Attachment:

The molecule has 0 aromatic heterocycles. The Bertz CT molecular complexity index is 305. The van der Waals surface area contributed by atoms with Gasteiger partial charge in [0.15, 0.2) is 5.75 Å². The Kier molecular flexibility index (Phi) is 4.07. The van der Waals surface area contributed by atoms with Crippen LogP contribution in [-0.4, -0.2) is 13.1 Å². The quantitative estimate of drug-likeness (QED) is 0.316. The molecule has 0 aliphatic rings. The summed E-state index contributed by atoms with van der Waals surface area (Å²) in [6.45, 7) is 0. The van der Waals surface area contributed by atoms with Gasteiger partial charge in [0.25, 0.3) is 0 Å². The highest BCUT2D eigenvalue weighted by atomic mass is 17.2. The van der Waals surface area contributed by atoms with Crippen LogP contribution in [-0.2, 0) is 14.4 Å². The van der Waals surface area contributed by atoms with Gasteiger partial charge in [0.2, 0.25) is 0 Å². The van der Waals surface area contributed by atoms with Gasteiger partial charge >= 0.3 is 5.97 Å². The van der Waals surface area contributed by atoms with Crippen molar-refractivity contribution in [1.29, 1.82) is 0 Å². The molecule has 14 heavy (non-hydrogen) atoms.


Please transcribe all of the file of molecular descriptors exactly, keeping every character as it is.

The molecule has 0 aromatic heterocycles. The Bertz CT molecular complexity index is 305. The van der Waals surface area contributed by atoms with Gasteiger partial charge in [0.15, 0.2) is 5.75 Å². The Kier molecular flexibility index (Phi) is 4.07. The van der Waals surface area contributed by atoms with Crippen LogP contribution in [-0.4, -0.2) is 13.1 Å². The quantitative estimate of drug-likeness (QED) is 0.316. The molecule has 0 aliphatic rings. The summed E-state index contributed by atoms with van der Waals surface area (Å²) in [6.45, 7) is 0. The van der Waals surface area contributed by atoms with Gasteiger partial charge in [0.25, 0.3) is 0 Å². The highest BCUT2D eigenvalue weighted by atomic mass is 17.2. The van der Waals surface area contributed by atoms with Crippen LogP contribution in [-0.2, 0) is 14.4 Å². The van der Waals surface area contributed by atoms with Gasteiger partial charge in [0.2, 0.25) is 0 Å². The van der Waals surface area contributed by atoms with Gasteiger partial charge >= 0.3 is 5.97 Å². The van der Waals surface area contributed by atoms with Crippen molar-refractivity contribution in [1.29, 1.82) is 0 Å². The molecule has 14 heavy (non-hydrogen) atoms.